Tennessee Williams seminal play, The Glass Menagerie, has opened for a West End run at the Duke of York’s Theatre. Based loosely on Tennessee Williams own family and life, this semi-autobiographical work is a ‘memory play’, that is, it is based on his memories but isn’t entirely accurate.
Tom is frustrated by his life which consists of a dead end job to support his overpowering mother, Amanda, and chronically shy and crippled sister, Laura. Preferring to look after her collection of glass animals, Laura has nothing else to occupy her life. In desperation to see her daughter married off, Amanda convinces Tom to invite a work colleague, The Gentleman Caller, home for supper.
Both Michael Esper as Tom, and Brian J. Smith as the Gentleman Caller, give dazzling performances, their familiarity allows you to grasp the measure of each character quickly.
But it is the female leads who steal the show. Cherry Jones is sublime as Amanda, her long Southern drawl and loquacious personality hypnotizing to watch. Kate O’Flynn plays Laura to perfection, the limp delightfully understated and her voice gently cracking under the weight of her characters overpowering shyness.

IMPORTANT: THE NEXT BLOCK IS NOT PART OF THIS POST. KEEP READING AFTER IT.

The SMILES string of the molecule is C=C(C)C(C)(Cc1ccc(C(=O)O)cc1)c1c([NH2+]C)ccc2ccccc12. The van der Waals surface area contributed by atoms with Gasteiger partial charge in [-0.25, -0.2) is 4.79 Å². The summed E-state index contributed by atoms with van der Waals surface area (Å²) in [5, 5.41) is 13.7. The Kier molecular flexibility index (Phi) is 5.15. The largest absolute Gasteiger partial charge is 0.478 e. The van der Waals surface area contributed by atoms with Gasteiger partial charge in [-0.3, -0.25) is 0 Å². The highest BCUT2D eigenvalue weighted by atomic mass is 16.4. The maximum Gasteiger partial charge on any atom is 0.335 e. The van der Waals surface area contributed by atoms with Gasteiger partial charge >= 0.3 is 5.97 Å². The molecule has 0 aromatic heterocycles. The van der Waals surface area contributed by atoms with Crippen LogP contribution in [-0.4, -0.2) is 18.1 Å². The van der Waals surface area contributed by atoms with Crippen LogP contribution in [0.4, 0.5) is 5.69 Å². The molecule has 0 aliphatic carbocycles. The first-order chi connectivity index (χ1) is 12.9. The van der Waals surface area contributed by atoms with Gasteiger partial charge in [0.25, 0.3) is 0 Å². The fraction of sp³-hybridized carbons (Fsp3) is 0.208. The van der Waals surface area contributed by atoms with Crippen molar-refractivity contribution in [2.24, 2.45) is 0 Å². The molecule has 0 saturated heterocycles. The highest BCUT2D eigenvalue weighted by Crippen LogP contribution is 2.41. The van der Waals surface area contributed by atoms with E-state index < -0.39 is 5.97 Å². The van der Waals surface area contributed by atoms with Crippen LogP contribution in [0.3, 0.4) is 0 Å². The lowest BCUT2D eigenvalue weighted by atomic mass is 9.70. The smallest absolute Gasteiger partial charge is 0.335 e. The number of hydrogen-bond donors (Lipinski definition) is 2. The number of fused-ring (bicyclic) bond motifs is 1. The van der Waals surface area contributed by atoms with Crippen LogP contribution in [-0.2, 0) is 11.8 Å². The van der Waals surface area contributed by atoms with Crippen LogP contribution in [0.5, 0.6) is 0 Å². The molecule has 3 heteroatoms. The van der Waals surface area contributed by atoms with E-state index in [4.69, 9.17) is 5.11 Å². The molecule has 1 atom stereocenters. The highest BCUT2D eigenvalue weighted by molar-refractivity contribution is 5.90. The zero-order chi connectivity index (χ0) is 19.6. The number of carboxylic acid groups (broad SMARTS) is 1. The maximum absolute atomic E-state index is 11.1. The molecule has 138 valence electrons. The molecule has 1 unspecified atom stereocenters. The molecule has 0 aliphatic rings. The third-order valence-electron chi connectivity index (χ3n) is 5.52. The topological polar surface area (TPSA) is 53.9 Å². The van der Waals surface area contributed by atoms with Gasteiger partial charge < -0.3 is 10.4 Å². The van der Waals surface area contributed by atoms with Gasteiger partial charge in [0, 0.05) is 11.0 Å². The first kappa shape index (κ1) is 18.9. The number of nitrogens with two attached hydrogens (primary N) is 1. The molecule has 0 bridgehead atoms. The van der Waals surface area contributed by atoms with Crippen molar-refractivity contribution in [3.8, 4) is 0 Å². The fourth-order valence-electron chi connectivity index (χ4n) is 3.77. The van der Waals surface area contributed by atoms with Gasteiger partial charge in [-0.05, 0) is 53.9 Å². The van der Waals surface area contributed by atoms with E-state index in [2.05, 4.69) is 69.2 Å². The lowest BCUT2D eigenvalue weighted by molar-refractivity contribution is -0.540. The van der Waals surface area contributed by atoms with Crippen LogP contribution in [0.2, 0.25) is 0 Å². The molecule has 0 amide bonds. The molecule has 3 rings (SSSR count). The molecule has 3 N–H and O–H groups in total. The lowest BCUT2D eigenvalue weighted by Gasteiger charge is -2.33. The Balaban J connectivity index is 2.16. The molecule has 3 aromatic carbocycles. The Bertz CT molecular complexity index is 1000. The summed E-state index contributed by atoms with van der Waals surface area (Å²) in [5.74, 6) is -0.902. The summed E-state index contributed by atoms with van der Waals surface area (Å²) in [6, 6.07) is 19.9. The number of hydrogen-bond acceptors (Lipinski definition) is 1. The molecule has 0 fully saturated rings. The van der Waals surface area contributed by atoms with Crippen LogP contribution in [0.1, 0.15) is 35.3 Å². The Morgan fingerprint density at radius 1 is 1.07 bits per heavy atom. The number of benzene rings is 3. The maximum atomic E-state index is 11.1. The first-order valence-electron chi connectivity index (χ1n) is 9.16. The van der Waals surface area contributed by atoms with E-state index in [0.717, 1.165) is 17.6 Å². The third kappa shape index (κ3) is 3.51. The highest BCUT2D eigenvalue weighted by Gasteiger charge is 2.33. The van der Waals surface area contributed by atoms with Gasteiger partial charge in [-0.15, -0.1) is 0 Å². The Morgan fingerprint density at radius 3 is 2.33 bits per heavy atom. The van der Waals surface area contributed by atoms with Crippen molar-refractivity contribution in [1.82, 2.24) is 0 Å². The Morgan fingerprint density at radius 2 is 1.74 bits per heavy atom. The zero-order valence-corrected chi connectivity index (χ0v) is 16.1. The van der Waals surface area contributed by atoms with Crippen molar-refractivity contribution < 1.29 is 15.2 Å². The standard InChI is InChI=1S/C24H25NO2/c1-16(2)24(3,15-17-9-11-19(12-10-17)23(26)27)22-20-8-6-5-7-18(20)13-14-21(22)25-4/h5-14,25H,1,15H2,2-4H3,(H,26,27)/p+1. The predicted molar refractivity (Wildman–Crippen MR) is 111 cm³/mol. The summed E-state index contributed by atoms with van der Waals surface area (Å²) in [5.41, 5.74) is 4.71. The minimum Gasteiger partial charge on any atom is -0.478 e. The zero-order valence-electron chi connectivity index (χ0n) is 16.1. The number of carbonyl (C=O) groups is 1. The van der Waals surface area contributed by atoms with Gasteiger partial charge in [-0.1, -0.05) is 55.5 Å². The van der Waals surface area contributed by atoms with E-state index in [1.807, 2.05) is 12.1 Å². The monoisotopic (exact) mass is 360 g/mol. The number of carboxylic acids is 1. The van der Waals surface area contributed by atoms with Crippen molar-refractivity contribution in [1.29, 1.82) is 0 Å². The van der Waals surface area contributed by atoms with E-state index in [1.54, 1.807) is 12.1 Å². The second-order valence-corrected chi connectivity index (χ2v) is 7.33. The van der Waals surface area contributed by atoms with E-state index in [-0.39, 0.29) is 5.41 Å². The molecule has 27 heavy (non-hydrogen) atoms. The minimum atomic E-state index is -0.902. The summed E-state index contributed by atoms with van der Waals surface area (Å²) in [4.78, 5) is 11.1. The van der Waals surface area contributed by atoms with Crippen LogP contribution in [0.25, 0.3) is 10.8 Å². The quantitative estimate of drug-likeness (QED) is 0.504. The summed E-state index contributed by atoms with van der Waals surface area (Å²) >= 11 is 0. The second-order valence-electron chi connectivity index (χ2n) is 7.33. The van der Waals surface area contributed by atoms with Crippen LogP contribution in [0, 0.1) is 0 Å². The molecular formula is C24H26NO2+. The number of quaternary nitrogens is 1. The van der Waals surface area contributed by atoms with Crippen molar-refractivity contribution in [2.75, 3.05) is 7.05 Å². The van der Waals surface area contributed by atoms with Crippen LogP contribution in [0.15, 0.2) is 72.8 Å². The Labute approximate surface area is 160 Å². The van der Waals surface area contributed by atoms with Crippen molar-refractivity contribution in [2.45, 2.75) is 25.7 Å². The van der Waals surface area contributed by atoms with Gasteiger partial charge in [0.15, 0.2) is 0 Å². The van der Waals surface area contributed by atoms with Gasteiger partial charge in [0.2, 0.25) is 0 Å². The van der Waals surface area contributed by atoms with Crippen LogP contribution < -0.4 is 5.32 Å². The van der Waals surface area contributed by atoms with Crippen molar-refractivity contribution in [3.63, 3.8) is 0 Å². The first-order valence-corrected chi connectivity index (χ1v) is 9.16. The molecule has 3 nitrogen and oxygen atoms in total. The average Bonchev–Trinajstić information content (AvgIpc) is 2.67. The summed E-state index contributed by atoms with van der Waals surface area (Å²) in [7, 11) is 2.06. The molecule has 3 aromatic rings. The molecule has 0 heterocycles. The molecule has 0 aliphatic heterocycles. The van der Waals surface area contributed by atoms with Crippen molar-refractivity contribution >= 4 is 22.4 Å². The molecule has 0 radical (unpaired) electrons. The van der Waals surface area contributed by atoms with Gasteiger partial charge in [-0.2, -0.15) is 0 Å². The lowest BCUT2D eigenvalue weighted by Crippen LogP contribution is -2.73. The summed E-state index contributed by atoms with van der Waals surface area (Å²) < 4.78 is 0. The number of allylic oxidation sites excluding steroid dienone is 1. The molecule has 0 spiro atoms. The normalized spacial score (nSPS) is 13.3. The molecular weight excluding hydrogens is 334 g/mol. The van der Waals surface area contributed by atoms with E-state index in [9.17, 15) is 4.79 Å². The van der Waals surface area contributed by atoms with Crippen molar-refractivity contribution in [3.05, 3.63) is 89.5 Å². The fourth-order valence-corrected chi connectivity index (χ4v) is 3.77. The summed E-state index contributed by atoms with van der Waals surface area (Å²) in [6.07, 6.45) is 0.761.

The Glass Menagerie has been beautifully directed by John Tiffany and the staging is divine, two hexagonal structures sit atop an infinite loop of black glass which reflect the actors on stage. Those actors move across the stage with delicate flowing movements choreographed by Steven Hoggett. A fire escape towers high above the actors, symbolizing how each of the characters feel trapped, in their own way, and have a desire to escape the life they lead. Music is used sparingly by Nico Muhly, but it is so subtly impactful as each note tinkles and chimes like the clinking of Laura’s glass animals. Most surprising are the little glimpses of illusion peppered throughout.
In his opening monologue, Tom says that the stage magician “gives you illusion that has the appearance of truth” and this production of The Glass Menagerie is truly magical, in so many ways. Each performance, movement and note fits together to conjure up a bygone era of characters trapped in their own living room and confined by their own regrets.
John Tiffany has achieved some kind of sublime alchemy, because this is one of the most delicately beautiful productions to hit the West End in a long time.